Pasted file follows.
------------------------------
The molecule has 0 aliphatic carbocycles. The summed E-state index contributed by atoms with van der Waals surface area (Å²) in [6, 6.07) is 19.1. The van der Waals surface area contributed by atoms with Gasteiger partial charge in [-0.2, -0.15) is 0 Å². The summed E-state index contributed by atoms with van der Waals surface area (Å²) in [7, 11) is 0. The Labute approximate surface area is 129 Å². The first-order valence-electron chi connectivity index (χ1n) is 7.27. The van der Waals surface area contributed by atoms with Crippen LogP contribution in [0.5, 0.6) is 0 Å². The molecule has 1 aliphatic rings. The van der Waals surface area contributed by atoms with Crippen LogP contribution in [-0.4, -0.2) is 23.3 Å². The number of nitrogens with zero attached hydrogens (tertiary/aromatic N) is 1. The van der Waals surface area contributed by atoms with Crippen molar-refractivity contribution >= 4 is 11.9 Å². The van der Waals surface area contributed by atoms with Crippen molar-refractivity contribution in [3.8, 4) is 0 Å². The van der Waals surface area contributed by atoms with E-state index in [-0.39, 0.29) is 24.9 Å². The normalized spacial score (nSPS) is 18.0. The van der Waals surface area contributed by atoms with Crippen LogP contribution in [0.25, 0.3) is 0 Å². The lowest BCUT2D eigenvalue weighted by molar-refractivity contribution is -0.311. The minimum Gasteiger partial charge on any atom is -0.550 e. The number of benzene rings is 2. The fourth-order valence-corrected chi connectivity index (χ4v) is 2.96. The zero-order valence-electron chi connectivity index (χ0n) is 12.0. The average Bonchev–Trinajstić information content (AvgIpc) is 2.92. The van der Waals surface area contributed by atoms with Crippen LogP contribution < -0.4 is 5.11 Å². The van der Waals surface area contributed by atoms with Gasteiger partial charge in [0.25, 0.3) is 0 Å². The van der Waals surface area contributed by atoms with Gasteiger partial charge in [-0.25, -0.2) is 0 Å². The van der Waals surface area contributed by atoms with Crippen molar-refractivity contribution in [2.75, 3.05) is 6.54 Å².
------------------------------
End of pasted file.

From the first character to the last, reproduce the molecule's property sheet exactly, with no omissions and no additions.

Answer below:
The molecule has 0 aliphatic carbocycles. The summed E-state index contributed by atoms with van der Waals surface area (Å²) in [6, 6.07) is 19.1. The van der Waals surface area contributed by atoms with Gasteiger partial charge in [-0.2, -0.15) is 0 Å². The summed E-state index contributed by atoms with van der Waals surface area (Å²) in [7, 11) is 0. The Labute approximate surface area is 129 Å². The first-order valence-electron chi connectivity index (χ1n) is 7.27. The van der Waals surface area contributed by atoms with Crippen LogP contribution in [0.5, 0.6) is 0 Å². The molecule has 1 aliphatic rings. The van der Waals surface area contributed by atoms with Crippen LogP contribution in [-0.4, -0.2) is 23.3 Å². The number of nitrogens with zero attached hydrogens (tertiary/aromatic N) is 1. The van der Waals surface area contributed by atoms with Crippen molar-refractivity contribution >= 4 is 11.9 Å². The van der Waals surface area contributed by atoms with Crippen molar-refractivity contribution in [3.8, 4) is 0 Å². The van der Waals surface area contributed by atoms with E-state index in [-0.39, 0.29) is 24.9 Å². The normalized spacial score (nSPS) is 18.0. The van der Waals surface area contributed by atoms with Crippen LogP contribution in [0.25, 0.3) is 0 Å². The lowest BCUT2D eigenvalue weighted by molar-refractivity contribution is -0.311. The minimum Gasteiger partial charge on any atom is -0.550 e. The number of benzene rings is 2. The fourth-order valence-corrected chi connectivity index (χ4v) is 2.96. The zero-order valence-electron chi connectivity index (χ0n) is 12.0. The average Bonchev–Trinajstić information content (AvgIpc) is 2.92. The van der Waals surface area contributed by atoms with Crippen LogP contribution < -0.4 is 5.11 Å². The van der Waals surface area contributed by atoms with Gasteiger partial charge in [0.25, 0.3) is 0 Å². The van der Waals surface area contributed by atoms with Gasteiger partial charge in [-0.25, -0.2) is 0 Å². The van der Waals surface area contributed by atoms with Crippen molar-refractivity contribution in [2.75, 3.05) is 6.54 Å².